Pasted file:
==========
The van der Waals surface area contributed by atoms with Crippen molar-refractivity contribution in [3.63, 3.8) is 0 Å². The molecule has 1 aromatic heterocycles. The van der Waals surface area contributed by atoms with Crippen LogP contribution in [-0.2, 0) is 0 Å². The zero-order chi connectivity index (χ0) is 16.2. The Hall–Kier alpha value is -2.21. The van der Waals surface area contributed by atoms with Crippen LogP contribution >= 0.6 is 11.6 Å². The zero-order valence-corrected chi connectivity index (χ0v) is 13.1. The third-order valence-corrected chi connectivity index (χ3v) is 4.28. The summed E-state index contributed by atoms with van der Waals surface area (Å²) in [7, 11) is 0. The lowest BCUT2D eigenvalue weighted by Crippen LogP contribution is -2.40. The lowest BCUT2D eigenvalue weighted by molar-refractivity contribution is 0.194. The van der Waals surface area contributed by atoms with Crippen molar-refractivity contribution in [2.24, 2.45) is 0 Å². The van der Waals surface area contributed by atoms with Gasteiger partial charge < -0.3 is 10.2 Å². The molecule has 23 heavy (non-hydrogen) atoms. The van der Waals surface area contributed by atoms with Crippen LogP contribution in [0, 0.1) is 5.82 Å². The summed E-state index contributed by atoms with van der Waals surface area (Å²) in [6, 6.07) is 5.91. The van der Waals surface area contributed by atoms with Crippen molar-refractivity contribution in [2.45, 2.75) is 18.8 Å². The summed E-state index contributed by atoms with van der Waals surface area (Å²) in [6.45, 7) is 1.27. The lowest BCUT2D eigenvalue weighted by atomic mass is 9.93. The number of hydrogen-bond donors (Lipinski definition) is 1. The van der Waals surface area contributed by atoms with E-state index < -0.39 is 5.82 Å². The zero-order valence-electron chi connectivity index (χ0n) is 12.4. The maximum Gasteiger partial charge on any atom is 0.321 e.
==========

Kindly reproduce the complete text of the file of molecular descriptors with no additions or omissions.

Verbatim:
The van der Waals surface area contributed by atoms with Crippen molar-refractivity contribution in [3.63, 3.8) is 0 Å². The molecule has 1 aromatic heterocycles. The van der Waals surface area contributed by atoms with Crippen LogP contribution in [-0.2, 0) is 0 Å². The zero-order chi connectivity index (χ0) is 16.2. The Hall–Kier alpha value is -2.21. The van der Waals surface area contributed by atoms with Crippen LogP contribution >= 0.6 is 11.6 Å². The zero-order valence-corrected chi connectivity index (χ0v) is 13.1. The third-order valence-corrected chi connectivity index (χ3v) is 4.28. The summed E-state index contributed by atoms with van der Waals surface area (Å²) in [7, 11) is 0. The lowest BCUT2D eigenvalue weighted by Crippen LogP contribution is -2.40. The lowest BCUT2D eigenvalue weighted by molar-refractivity contribution is 0.194. The van der Waals surface area contributed by atoms with Crippen molar-refractivity contribution in [2.24, 2.45) is 0 Å². The van der Waals surface area contributed by atoms with Gasteiger partial charge < -0.3 is 10.2 Å². The molecule has 23 heavy (non-hydrogen) atoms. The van der Waals surface area contributed by atoms with Crippen LogP contribution in [0, 0.1) is 5.82 Å². The summed E-state index contributed by atoms with van der Waals surface area (Å²) in [6, 6.07) is 5.91. The van der Waals surface area contributed by atoms with Crippen molar-refractivity contribution in [2.45, 2.75) is 18.8 Å². The summed E-state index contributed by atoms with van der Waals surface area (Å²) in [6.45, 7) is 1.27. The lowest BCUT2D eigenvalue weighted by atomic mass is 9.93. The number of hydrogen-bond donors (Lipinski definition) is 1. The van der Waals surface area contributed by atoms with E-state index < -0.39 is 5.82 Å². The zero-order valence-electron chi connectivity index (χ0n) is 12.4. The maximum Gasteiger partial charge on any atom is 0.321 e.